Week – 2       Jan. 22     Evaluating Financial Performance    Chapter 2             1, 5, 9

                                        Financial Forecasting                        Chapter 3             9

Week – 3       Jan. 29     Managing Growth                               Chapter 4             1, 3, 5

                                        Financial Instruments & Markets      Chapter 5             1, 7

Week – 4       Feb. 5       Midterm Project

You choose a company that is traded on one of the major exchanges.  You will be provided with Value Line and company sheets for your company.
1. Evaluate the financial performance of your company (see Chapter 2, particularly pages 35 - 45 and 67 - 71).  Compare the health to the company's history and to the industry averages that your company is included. 
2. Examine the forecasts for the company (see Chapter 3, particularly tables 3.1, 3.2, 3.3, and 3.6).  Do you agree on the 2010 - 2012 projections of Value Line?  Why?
3. Calculate the company's "Sustainable Growth Rate” or g* (see Chapter 4, particularly pages 120 - 126).  Do you think the company can accomplish this?  If not, show your calculation and explain why the difference.

 Week – 5      Feb. 12   The Financing Decision                      Chapter 6              1, 3, 7, 9

Week – 6       Feb. 19    Discounted Cash Flow Techniques     Chapter 7             1, 3, 7, 9

Week – 7       Feb. 26    Risk Analysis in Investment Decisions Chapter 8            1, 5, 7

                      Final Project - Write a 3-5 page report (and attach supporting material) on:
The Value of "______" (Use the same company you selected on your Midterm Project) under the following circumstances:
- Its current value in today’s market (compared to its current trading price).  Why is it under or over-valued right now?  Use any method of valuation you desire.
- What is its value, assuming 2008 forecasts and why?  Use the cash flow / WACC valuation method.
- What is its value, assuming 2010/2012 forecasts and why?  Use the cash flow / WACC valuation method.
- Discuss who an acquirer could be (select 3 possibilities) and why would they be interested?
- What strategy would you recommend for the acquirer to use involving taking over ownership control of the company?  (Include a strategy that would finally end in 100% stock purchase of the company).

Week – 8       March 5        Business Valuation                        Chapter 9              1, 3, 7

                      Final Exam Paper

The student will examine “Garmin” (information provided by the teacher) - with the end result of writing a 3-5 page analysis on:  The acquisition value and strategy that a branch of the FBI would offer for a small interest in Garmin.  Assume:
 1. to keep it outside of SEC reporting laws, assume the amount of new Garmin Stock would amount to 4.9%.  What would be the price per share offered to Garmin?
2. This would result in an infusion of new capital for Garmin which would be earmarked (dedicated) toward funding Garmin to develop an international tracking device for "bad guys."  I'll let you discuss how this minute device would be inserted (unknowingly) by the FBI into the bad guys.
 3. You should use a Garmin's projected cash flow for the valuation and add in an expected additional cash flow from this new venture.  Assume the present value of a "reasonable ROE" over the next 5 years.  

4. Use the present value calculation that reflects Garmin's cash flow, discounted by its cost of capital (WACC).

Academic Honesty:
Academic integrity is the foundation of the academic community. Because each student has the primary responsibility for being academically honest, students are advised to read and understand all sections of this policy relating to standards of conduct and academic life.   Park University 2008-2009 Undergraduate Catalog Page 87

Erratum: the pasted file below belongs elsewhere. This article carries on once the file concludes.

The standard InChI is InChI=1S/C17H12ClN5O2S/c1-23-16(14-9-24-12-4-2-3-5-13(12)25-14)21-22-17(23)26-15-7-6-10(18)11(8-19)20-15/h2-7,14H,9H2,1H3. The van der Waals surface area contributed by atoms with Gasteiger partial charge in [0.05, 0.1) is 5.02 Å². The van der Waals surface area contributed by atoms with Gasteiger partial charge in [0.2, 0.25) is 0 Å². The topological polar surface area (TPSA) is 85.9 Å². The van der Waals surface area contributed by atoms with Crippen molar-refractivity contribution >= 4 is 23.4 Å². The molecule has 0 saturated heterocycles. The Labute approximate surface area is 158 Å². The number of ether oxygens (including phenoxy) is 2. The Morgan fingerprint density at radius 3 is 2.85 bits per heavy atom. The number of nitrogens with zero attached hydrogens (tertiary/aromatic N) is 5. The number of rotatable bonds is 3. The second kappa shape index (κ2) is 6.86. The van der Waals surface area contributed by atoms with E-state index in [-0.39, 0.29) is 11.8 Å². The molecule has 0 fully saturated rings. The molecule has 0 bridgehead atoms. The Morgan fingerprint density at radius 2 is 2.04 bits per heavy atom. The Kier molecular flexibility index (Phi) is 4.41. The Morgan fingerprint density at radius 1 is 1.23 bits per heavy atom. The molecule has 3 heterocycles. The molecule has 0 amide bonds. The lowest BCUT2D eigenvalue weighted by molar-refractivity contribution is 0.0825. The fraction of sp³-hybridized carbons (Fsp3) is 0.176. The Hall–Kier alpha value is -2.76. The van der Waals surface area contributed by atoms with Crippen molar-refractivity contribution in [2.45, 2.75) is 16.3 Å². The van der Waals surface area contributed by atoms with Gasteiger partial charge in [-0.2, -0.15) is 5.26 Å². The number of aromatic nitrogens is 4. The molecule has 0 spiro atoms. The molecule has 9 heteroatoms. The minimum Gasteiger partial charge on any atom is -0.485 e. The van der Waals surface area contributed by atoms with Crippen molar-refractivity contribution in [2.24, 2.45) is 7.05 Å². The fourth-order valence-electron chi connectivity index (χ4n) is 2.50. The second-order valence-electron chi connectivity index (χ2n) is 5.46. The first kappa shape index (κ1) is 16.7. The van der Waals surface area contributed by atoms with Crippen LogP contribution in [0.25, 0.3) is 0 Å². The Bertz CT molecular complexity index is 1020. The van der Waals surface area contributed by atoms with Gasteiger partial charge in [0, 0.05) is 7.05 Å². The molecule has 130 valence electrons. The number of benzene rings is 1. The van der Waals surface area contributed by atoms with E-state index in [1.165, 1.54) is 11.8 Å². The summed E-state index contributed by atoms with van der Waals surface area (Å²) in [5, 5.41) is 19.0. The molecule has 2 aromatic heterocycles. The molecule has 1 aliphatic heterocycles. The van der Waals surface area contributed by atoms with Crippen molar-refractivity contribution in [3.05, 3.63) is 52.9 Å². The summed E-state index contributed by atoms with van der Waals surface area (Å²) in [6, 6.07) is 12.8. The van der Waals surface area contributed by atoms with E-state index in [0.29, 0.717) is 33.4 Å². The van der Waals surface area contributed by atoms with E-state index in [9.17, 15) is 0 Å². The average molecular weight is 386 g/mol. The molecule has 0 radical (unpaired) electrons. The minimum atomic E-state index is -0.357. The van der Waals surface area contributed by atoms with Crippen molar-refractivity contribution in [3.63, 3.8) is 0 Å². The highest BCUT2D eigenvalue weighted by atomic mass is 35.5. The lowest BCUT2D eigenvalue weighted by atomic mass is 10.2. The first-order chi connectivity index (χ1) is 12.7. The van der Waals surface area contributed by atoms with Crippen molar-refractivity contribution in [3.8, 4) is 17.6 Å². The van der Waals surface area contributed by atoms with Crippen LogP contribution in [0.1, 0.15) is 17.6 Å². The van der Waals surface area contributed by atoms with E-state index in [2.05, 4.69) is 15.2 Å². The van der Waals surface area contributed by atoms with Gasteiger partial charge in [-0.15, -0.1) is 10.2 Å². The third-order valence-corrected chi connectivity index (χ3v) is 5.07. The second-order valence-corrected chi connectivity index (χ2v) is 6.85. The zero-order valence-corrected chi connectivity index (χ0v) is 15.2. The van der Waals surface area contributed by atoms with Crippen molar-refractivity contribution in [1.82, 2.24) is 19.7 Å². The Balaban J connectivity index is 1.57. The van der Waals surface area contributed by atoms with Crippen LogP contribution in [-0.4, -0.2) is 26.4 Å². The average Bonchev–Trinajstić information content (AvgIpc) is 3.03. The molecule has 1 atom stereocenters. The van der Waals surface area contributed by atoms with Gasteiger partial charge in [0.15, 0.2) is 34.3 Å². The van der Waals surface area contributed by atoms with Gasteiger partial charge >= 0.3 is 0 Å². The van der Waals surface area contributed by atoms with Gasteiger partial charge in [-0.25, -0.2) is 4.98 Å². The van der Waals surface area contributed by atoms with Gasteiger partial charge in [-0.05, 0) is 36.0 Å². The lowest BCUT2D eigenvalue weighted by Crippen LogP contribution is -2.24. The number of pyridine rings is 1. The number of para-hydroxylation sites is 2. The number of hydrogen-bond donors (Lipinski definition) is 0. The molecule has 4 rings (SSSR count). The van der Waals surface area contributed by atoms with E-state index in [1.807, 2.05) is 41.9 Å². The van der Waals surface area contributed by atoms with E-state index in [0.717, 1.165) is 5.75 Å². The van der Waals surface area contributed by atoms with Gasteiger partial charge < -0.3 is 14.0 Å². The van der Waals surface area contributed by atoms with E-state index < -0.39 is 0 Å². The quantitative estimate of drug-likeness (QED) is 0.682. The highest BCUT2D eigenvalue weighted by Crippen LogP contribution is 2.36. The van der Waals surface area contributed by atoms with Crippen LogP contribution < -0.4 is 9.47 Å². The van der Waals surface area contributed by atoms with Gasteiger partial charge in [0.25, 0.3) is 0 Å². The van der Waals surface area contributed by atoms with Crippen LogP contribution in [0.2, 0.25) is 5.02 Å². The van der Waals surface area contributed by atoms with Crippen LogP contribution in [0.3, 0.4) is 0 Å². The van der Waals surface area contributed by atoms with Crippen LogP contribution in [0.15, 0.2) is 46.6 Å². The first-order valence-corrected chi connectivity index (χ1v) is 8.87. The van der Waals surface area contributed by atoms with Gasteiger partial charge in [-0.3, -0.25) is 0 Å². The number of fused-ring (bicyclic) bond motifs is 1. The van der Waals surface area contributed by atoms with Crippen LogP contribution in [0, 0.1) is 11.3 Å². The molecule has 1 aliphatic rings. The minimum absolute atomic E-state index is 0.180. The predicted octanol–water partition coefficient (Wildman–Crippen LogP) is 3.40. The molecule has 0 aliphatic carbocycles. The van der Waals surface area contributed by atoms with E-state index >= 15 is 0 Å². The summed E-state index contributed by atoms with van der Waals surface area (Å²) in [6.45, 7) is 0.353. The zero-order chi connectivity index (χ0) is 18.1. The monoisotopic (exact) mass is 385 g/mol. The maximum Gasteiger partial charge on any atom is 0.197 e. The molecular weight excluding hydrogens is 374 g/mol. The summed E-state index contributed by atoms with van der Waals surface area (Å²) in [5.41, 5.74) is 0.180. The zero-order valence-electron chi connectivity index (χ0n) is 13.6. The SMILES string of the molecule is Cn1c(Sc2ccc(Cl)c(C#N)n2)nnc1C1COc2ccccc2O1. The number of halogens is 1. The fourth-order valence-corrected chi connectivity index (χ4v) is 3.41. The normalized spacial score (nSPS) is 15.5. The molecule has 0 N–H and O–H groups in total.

Plagiarism involves the use of quotations without quotation marks, the use of quotations without indication of the source, the use of another's idea without acknowledging the source, the submission of a paper, laboratory report, project, or class assignment (any portion of such) prepared by another person, or incorrect paraphrasing. Park University 2008-2009 Undergraduate Catalog Page 87

Attendance Policy:
Instructors are required to maintain attendance records and to report absences via the online attendance reporting system.

  1. The instructor may excuse absences for valid reasons, but missed work must be made up within the semester/term of enrollment.
  2. Work missed through unexcused absences must also be made up within the semester/term of enrollment, but unexcused absences may carry further penalties.
  3. In the event of two consecutive weeks of unexcused absences in a semester/term of enrollment, the student will be administratively withdrawn, resulting in a grade of "F".
  4. A "Contract for Incomplete" will not be issued to a student who has unexcused or excessive absences recorded for a course.
  5. Students receiving Military Tuition Assistance or Veterans Administration educational benefits must not exceed three unexcused absences in the semester/term of enrollment. Excessive absences will be reported to the appropriate agency and may result in a monetary penalty to the student.
  6. Report of a "F" grade (attendance or academic) resulting from excessive absence for those students who are receiving financial assistance from agencies not mentioned in item 5 above will be reported to the appropriate agency.

Park University 2008-2009 Undergraduate Catalog Page 89-90

Disability Guidelines:
Park University is committed to meeting the needs of all students that meet the criteria for special assistance. These guidelines are designed to supply directions to students concerning the information necessary to accomplish this goal. It is Park University's policy to comply fully with federal and state law, including Section 504 of the Rehabilitation Act of 1973 and the Americans with Disabilities Act of 1990, regarding students with disabilities. In the case of any inconsistency between these guidelines and federal and/or state law, the provisions of the law will apply. Additional information concerning Park University's policies and procedures related to disability can be found on the Park University web page: .

Park U - FI 415 - Financial Analysis & Planning


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Last Updated:12/8/2008 5:49:53 PM